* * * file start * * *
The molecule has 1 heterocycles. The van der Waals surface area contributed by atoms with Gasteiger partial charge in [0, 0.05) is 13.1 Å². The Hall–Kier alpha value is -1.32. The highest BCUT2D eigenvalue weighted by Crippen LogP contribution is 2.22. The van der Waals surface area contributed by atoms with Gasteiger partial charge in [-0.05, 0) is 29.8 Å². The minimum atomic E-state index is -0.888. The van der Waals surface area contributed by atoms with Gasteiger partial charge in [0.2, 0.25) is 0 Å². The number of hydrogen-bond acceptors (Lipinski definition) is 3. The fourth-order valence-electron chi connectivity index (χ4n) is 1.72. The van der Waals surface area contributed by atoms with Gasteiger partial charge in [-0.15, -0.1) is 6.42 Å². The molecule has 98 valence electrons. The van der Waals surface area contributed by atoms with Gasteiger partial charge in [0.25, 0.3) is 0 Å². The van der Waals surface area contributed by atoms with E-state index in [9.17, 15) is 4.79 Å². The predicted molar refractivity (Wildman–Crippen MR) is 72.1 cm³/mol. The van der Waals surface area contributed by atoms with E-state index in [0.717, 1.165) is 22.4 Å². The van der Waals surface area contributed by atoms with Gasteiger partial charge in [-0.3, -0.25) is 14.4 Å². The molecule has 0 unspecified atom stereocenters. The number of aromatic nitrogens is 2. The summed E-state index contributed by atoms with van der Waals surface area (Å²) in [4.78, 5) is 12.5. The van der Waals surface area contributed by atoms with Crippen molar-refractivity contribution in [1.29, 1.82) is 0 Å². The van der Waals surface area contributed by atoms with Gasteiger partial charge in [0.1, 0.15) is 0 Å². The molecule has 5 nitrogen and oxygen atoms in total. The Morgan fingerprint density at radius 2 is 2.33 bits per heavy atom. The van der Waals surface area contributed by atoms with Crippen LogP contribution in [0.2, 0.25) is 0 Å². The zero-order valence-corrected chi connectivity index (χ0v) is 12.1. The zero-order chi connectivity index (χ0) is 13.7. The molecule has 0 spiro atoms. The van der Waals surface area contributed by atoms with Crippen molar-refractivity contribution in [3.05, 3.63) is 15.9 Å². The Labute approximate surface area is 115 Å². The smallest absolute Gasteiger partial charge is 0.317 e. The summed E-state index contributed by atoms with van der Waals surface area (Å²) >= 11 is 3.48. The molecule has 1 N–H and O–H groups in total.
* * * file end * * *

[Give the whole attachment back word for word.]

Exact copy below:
The molecule has 1 heterocycles. The van der Waals surface area contributed by atoms with Gasteiger partial charge in [0, 0.05) is 13.1 Å². The Hall–Kier alpha value is -1.32. The highest BCUT2D eigenvalue weighted by Crippen LogP contribution is 2.22. The van der Waals surface area contributed by atoms with Gasteiger partial charge in [-0.05, 0) is 29.8 Å². The minimum atomic E-state index is -0.888. The van der Waals surface area contributed by atoms with Gasteiger partial charge in [0.2, 0.25) is 0 Å². The number of hydrogen-bond acceptors (Lipinski definition) is 3. The fourth-order valence-electron chi connectivity index (χ4n) is 1.72. The van der Waals surface area contributed by atoms with Gasteiger partial charge in [-0.15, -0.1) is 6.42 Å². The molecule has 98 valence electrons. The van der Waals surface area contributed by atoms with Gasteiger partial charge in [0.25, 0.3) is 0 Å². The van der Waals surface area contributed by atoms with E-state index in [9.17, 15) is 4.79 Å². The predicted molar refractivity (Wildman–Crippen MR) is 72.1 cm³/mol. The van der Waals surface area contributed by atoms with E-state index in [0.717, 1.165) is 22.4 Å². The van der Waals surface area contributed by atoms with Gasteiger partial charge in [-0.3, -0.25) is 14.4 Å². The molecule has 0 unspecified atom stereocenters. The number of aromatic nitrogens is 2. The summed E-state index contributed by atoms with van der Waals surface area (Å²) in [4.78, 5) is 12.5. The van der Waals surface area contributed by atoms with Crippen molar-refractivity contribution in [1.29, 1.82) is 0 Å². The van der Waals surface area contributed by atoms with Gasteiger partial charge in [0.1, 0.15) is 0 Å². The molecule has 5 nitrogen and oxygen atoms in total. The Morgan fingerprint density at radius 2 is 2.33 bits per heavy atom. The van der Waals surface area contributed by atoms with Crippen LogP contribution in [0.2, 0.25) is 0 Å². The zero-order valence-corrected chi connectivity index (χ0v) is 12.1. The zero-order chi connectivity index (χ0) is 13.7. The molecule has 0 spiro atoms. The van der Waals surface area contributed by atoms with Crippen molar-refractivity contribution in [3.05, 3.63) is 15.9 Å². The Labute approximate surface area is 115 Å². The smallest absolute Gasteiger partial charge is 0.317 e. The summed E-state index contributed by atoms with van der Waals surface area (Å²) >= 11 is 3.48. The molecule has 1 N–H and O–H groups in total.